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94: The First Month with CPAP: What No One Tells You

cpap Jan 20, 2024

Getting great sleep after you’ve been sleeping poorly is a glorious experience.  I would rate the satisfaction right up there with spending time with the person you love the most.  Or wrapping up a major project with a job well done.  Or sitting down to your favorite meal ready to savor every bite. 

The promise of good sleep, night after night, is often held out as a reward for getting your sleep apnea treated.  And for those who are symptomatic every day with the effects of poor sleep, this sounds like a wonderful accomplishment.  So how long will it take to get there?  

First off, the majority of people who start using CPAP feel worse before they feel better.  

Uhhhh, what?

Yep, I said it.  This is a dirty little secret that gets revealed pretty quickly once you start using your machine at home.  Most people need time to acclimate to the therapy, and it’s probably longer than you think.  The truth is, you are learning a new sleep skill.  So there is a period of time when you are a beginner– awkward, fumbling, and frustrated.  This means your sleep is interrupted and you’re probably sleeping less than before.  

This is relevant because when you feel frustrated with using CPAP, there exists the real possibility that your use of the therapy will start to get spotty if you’re not seeing the reward.  This makes sense- why torture yourself night after night?  I find the problem to be directly related to not having enough support in the early days.  Your questions need to be answered.  You need guidance and help troubleshooting.  You need encouragement and reassurance that it won’t always be this way.  

Research has shown that the first month of CPAP use is critical to predicting long-term success with the therapy.  If you can get past the first month with CPAP then chances are very good that you’ll be able to stick with it. 

Studies looking at sleepiness among new CPAP users have indicated that sleepiness starts to get better with 4 hours of nightly treatment.  This has a lot to do with why four hours was chosen as a mark of minimum compliance.  What you need to know is that the feel-good benefits (and the long-term health benefits!) increase with every additional hour of CPAP use.  To get maximum benefit, you need to work up to using CPAP nightly and throughout the night!  Ideally, that would be 7-8 hours of total sleep time.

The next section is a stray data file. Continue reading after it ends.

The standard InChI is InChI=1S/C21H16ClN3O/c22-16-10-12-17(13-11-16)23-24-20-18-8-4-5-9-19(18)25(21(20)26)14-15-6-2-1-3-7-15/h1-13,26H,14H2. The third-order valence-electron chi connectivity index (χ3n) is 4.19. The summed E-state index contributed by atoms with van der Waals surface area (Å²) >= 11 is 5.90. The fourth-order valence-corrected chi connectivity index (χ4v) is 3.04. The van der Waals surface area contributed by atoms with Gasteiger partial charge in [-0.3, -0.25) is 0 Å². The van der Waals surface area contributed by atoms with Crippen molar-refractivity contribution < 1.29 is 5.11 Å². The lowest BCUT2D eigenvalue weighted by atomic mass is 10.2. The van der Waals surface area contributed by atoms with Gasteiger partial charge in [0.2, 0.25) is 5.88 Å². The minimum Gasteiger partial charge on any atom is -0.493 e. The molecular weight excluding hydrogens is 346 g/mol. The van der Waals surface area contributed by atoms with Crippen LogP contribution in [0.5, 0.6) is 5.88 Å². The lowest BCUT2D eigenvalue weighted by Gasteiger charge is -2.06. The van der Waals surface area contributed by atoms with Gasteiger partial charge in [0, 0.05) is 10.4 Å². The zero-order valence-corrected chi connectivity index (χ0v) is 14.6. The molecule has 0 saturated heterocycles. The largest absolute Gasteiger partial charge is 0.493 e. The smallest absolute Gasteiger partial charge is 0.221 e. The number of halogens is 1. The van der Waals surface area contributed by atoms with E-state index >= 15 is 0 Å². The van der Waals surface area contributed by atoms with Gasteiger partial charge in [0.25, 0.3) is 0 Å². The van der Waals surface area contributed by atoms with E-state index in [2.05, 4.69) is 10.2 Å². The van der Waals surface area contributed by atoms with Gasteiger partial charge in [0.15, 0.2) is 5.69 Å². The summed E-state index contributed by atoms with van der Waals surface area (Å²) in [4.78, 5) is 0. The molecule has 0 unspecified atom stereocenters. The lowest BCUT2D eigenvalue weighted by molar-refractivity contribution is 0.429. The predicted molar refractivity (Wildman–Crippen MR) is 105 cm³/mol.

Research has also demonstrated that feeling at least a bit better takes two to four weeks for the majority of people who use CPAP nightly.  In my clinical experience, I have seen a wide spectrum.   For some people, it can take up to six months or so.  But almost invariably, when people get to the point that their sleep feels good again, they have no regrets.  

There are two ways to shorten the time it takes to acclimate to CPAP:

  • First, be consistent in using your CPAP every time you sleep.  It’s more important to use the treatment nightly than to use it for a long time.  Expect to work up to using it longer and longer if you’re putting on the mask every night.  If the treatment makes you agitated, practicing for at least 15 minutes during the day can really help. 
  • Second, be proactive about your care.  Get your pain points fixed.  If your sleep doctor or sleep clinic has quick and comprehensive resources to support you in the first month, that is the place to go.  You can also join the Super Sleep MD Facebook group and the free membership at  Here you can be part of a supportive community and get knowledge and guidance to overcome whatever obstacles you’re experiencing.  

Whether you’re new to CPAP or coming back to try the therapy again, know that you can have healthy sleep again.  Stick with it, it’s only a matter of time. 




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